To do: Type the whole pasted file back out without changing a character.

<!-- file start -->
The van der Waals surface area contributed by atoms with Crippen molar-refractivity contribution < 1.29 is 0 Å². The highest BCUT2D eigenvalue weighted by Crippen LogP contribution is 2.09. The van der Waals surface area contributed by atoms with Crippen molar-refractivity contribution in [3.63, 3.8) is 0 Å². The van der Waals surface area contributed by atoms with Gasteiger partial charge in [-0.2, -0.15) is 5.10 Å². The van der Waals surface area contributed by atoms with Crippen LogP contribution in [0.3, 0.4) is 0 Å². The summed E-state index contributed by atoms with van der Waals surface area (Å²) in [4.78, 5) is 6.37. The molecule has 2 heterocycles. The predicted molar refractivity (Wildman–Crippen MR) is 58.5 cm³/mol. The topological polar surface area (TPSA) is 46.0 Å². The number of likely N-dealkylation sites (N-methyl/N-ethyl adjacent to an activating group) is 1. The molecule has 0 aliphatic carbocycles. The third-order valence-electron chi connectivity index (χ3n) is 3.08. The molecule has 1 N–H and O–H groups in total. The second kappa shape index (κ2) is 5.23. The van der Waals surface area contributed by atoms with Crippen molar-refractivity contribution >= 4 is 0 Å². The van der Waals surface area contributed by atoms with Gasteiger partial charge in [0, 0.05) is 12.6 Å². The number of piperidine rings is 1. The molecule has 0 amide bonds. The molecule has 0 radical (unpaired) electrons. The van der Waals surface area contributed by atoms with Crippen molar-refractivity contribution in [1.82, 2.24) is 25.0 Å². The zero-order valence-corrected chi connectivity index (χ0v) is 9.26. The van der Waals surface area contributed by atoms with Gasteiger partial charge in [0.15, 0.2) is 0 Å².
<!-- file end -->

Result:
The van der Waals surface area contributed by atoms with Crippen molar-refractivity contribution < 1.29 is 0 Å². The highest BCUT2D eigenvalue weighted by Crippen LogP contribution is 2.09. The van der Waals surface area contributed by atoms with Crippen molar-refractivity contribution in [3.63, 3.8) is 0 Å². The van der Waals surface area contributed by atoms with Gasteiger partial charge in [-0.2, -0.15) is 5.10 Å². The van der Waals surface area contributed by atoms with Crippen LogP contribution in [0.3, 0.4) is 0 Å². The summed E-state index contributed by atoms with van der Waals surface area (Å²) in [4.78, 5) is 6.37. The molecule has 2 heterocycles. The predicted molar refractivity (Wildman–Crippen MR) is 58.5 cm³/mol. The topological polar surface area (TPSA) is 46.0 Å². The number of likely N-dealkylation sites (N-methyl/N-ethyl adjacent to an activating group) is 1. The molecule has 0 aliphatic carbocycles. The third-order valence-electron chi connectivity index (χ3n) is 3.08. The molecule has 1 N–H and O–H groups in total. The second kappa shape index (κ2) is 5.23. The van der Waals surface area contributed by atoms with Crippen molar-refractivity contribution >= 4 is 0 Å². The van der Waals surface area contributed by atoms with Gasteiger partial charge in [0, 0.05) is 12.6 Å². The number of piperidine rings is 1. The molecule has 0 amide bonds. The molecule has 0 radical (unpaired) electrons. The van der Waals surface area contributed by atoms with Crippen molar-refractivity contribution in [1.82, 2.24) is 25.0 Å². The zero-order valence-corrected chi connectivity index (χ0v) is 9.26. The van der Waals surface area contributed by atoms with Gasteiger partial charge in [0.15, 0.2) is 0 Å².